Gregory B. Uffer

  • Alumni

Activity Feed

On November 22, 2017, Gregory B. Uffer commented on GameOver for GameStop? :

This is a fantastic article that poses a serious question about how retailers can continue to provide value in an era of increasing digitization. I completely agree with your assertion that GameStop’s value proposition has drastically diminished, and that they are struggling to retain relevance. Since I don’t believe that GameStop can beat publishers directly by providing games digitally, I think that they should double down on providing memorable experiences in the store that could only happen with physical copies of the games. For hardcore gaming enthusiasts, collectors editions of games are highly coveted. From their beautiful packaging to the colorful artwork and memorabilia inside, these products provide an element of artistic enjoyment beyond just the gigabyte storage required for the game to be played. GameStop should collaborate with video game publishers to provide these types of products to customers, and to help build events that would create an enormous amount of hype around certain video game release dates.  While this offering may only peak the interest of hardcore gaming enthusiasts, it begs the question as to whether GameStop should make an effort to scale down and focus on a more niche market of hardcore gaming aficionados.

I really enjoyed reading this article, since it greatly emphasizes the tough decision that Facebook must make on how to balance its mission to bring the world together while not foregoing its core principles to appease certain countries. One idea that came to my mind as I read this article was how much Facebook has to lose if it conducts a deal with Russia. Since the US-Russia relationship is under tremendous scrutiny at the moment, I am under the impression that companies like Facebook would be heavily criticized, which could have adverse impacts on its share price. Something I consider is what is the cost of waiting a bit longer before complying with Russian data center laws? Given the tumultuous political climate, there may be a benefit to waiting to see if any major political shifts on the US and Russia side create an atmosphere where those regulations may become more lax. I also believe that by not immediately agreeing to Russia’s terms, Facebook can take a bold stance on its values and set a firm precedent of where they stand on data localization.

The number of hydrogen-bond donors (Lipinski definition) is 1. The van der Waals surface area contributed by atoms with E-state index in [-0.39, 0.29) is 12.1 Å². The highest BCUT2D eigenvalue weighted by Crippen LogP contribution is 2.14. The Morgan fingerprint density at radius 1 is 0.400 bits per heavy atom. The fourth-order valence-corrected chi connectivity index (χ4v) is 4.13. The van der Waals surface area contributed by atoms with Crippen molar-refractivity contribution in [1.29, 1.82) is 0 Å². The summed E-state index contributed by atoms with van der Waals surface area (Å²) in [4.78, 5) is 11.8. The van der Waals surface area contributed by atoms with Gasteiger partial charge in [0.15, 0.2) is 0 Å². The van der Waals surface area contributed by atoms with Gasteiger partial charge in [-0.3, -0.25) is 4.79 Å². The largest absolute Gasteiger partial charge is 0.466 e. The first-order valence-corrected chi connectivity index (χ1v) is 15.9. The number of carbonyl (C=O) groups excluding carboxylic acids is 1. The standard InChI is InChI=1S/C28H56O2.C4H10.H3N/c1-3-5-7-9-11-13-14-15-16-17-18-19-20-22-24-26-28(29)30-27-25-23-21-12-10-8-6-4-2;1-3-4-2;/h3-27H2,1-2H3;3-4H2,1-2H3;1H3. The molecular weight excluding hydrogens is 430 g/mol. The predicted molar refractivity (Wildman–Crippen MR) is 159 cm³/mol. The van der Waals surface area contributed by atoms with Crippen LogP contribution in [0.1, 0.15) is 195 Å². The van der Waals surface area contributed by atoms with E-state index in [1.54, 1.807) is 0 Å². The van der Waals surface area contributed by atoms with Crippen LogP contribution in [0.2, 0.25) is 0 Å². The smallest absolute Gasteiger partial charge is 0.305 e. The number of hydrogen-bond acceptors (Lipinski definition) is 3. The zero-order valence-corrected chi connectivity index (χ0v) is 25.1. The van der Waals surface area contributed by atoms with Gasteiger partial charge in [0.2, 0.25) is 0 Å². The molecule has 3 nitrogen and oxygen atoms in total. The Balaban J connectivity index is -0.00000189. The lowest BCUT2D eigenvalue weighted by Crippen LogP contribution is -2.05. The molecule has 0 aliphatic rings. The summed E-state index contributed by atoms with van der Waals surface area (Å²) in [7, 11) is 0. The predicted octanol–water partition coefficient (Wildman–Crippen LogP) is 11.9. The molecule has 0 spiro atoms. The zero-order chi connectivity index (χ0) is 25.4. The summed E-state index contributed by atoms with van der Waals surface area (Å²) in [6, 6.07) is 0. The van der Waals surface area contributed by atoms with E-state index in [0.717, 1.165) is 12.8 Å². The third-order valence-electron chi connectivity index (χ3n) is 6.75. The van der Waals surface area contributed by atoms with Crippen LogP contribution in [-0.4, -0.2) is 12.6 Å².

On November 22, 2017, Gregory B. Uffer commented on Cleaning Up Cobalt: Who Is Responsible? :

This essay did an excellent job of asking a tough question: how accountable are companies for ensuring safe supply chain practices. One aspect of this piece that drew my attention was the idea of partnering with major corporations to help resolve issues in the DRC. My opinion is that First Cobalt Corp should partner with its competitors in the industry to set strict standards in their supply chain. By creating a set of guidelines, it will create a fair playing field whereby all competitors have a broader range of choices in selecting countries to invest in, and it ensures the safety of local workers and inhabitants. I don’t believe that one company alone can make the sufficient amount of change, but a large coalition could place the adequate amount of pressure to enact change.

On November 22, 2017, Gregory B. Uffer commented on Impact of Digitalization on Healthcare :